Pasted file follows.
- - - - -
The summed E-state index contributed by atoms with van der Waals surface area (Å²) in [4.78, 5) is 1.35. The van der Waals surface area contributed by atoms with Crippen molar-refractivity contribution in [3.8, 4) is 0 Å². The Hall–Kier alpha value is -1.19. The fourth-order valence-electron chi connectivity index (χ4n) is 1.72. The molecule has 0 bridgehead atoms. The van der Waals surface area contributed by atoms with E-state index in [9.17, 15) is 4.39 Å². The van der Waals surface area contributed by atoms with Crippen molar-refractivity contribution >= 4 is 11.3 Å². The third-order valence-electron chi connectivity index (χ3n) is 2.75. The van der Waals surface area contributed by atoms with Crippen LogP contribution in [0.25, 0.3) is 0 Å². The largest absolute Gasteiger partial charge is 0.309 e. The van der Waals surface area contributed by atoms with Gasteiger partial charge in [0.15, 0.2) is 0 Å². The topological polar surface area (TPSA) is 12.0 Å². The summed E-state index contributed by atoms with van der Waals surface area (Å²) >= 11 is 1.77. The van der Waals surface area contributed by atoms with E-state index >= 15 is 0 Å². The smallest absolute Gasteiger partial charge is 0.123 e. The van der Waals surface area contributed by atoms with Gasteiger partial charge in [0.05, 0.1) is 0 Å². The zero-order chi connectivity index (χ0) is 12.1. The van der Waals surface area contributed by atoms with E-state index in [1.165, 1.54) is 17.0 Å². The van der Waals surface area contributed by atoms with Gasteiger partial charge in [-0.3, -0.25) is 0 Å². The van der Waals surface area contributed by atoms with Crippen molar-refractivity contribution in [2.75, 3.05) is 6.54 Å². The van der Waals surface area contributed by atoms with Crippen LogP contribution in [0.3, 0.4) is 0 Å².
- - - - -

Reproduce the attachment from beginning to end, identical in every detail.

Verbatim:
The summed E-state index contributed by atoms with van der Waals surface area (Å²) in [4.78, 5) is 1.35. The van der Waals surface area contributed by atoms with Crippen molar-refractivity contribution in [3.8, 4) is 0 Å². The Hall–Kier alpha value is -1.19. The fourth-order valence-electron chi connectivity index (χ4n) is 1.72. The molecule has 0 bridgehead atoms. The van der Waals surface area contributed by atoms with E-state index in [9.17, 15) is 4.39 Å². The van der Waals surface area contributed by atoms with Crippen molar-refractivity contribution >= 4 is 11.3 Å². The third-order valence-electron chi connectivity index (χ3n) is 2.75. The van der Waals surface area contributed by atoms with Crippen LogP contribution in [0.25, 0.3) is 0 Å². The largest absolute Gasteiger partial charge is 0.309 e. The van der Waals surface area contributed by atoms with Gasteiger partial charge in [0.15, 0.2) is 0 Å². The topological polar surface area (TPSA) is 12.0 Å². The summed E-state index contributed by atoms with van der Waals surface area (Å²) >= 11 is 1.77. The van der Waals surface area contributed by atoms with E-state index >= 15 is 0 Å². The smallest absolute Gasteiger partial charge is 0.123 e. The van der Waals surface area contributed by atoms with Gasteiger partial charge in [0.05, 0.1) is 0 Å². The zero-order chi connectivity index (χ0) is 12.1. The van der Waals surface area contributed by atoms with E-state index in [1.165, 1.54) is 17.0 Å². The van der Waals surface area contributed by atoms with Gasteiger partial charge in [-0.3, -0.25) is 0 Å². The van der Waals surface area contributed by atoms with Crippen molar-refractivity contribution in [2.75, 3.05) is 6.54 Å². The van der Waals surface area contributed by atoms with Crippen LogP contribution in [0.3, 0.4) is 0 Å².